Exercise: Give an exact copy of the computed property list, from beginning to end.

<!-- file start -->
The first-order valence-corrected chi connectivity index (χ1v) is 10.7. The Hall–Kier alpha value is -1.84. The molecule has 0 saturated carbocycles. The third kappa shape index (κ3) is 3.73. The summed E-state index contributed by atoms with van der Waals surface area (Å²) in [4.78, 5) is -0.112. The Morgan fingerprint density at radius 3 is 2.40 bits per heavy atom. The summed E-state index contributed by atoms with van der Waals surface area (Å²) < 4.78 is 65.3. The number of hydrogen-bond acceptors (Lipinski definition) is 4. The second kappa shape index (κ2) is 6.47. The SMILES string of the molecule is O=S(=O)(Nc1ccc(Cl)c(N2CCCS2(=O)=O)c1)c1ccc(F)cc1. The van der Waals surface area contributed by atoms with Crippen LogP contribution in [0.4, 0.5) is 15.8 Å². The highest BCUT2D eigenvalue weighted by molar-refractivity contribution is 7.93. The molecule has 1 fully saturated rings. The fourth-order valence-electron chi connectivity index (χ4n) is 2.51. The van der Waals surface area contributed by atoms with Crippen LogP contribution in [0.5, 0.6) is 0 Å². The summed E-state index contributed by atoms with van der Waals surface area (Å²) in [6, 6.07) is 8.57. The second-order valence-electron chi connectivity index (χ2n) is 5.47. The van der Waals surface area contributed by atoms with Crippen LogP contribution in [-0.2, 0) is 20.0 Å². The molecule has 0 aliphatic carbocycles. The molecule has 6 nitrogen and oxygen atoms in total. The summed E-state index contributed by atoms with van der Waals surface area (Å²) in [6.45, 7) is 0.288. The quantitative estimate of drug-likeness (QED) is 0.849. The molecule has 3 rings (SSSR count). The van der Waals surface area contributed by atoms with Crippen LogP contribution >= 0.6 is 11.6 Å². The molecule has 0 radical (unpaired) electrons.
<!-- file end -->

The first-order valence-corrected chi connectivity index (χ1v) is 10.7. The Hall–Kier alpha value is -1.84. The molecule has 0 saturated carbocycles. The third kappa shape index (κ3) is 3.73. The summed E-state index contributed by atoms with van der Waals surface area (Å²) in [4.78, 5) is -0.112. The Morgan fingerprint density at radius 3 is 2.40 bits per heavy atom. The summed E-state index contributed by atoms with van der Waals surface area (Å²) < 4.78 is 65.3. The number of hydrogen-bond acceptors (Lipinski definition) is 4. The second kappa shape index (κ2) is 6.47. The SMILES string of the molecule is O=S(=O)(Nc1ccc(Cl)c(N2CCCS2(=O)=O)c1)c1ccc(F)cc1. The van der Waals surface area contributed by atoms with Crippen LogP contribution in [0.4, 0.5) is 15.8 Å². The highest BCUT2D eigenvalue weighted by molar-refractivity contribution is 7.93. The molecule has 1 fully saturated rings. The fourth-order valence-electron chi connectivity index (χ4n) is 2.51. The van der Waals surface area contributed by atoms with Crippen LogP contribution in [0.5, 0.6) is 0 Å². The summed E-state index contributed by atoms with van der Waals surface area (Å²) in [6, 6.07) is 8.57. The second-order valence-electron chi connectivity index (χ2n) is 5.47. The van der Waals surface area contributed by atoms with Crippen LogP contribution in [-0.2, 0) is 20.0 Å². The molecule has 0 aliphatic carbocycles. The molecule has 6 nitrogen and oxygen atoms in total. The summed E-state index contributed by atoms with van der Waals surface area (Å²) in [6.45, 7) is 0.288. The quantitative estimate of drug-likeness (QED) is 0.849. The molecule has 3 rings (SSSR count). The van der Waals surface area contributed by atoms with Crippen LogP contribution >= 0.6 is 11.6 Å². The molecule has 0 radical (unpaired) electrons.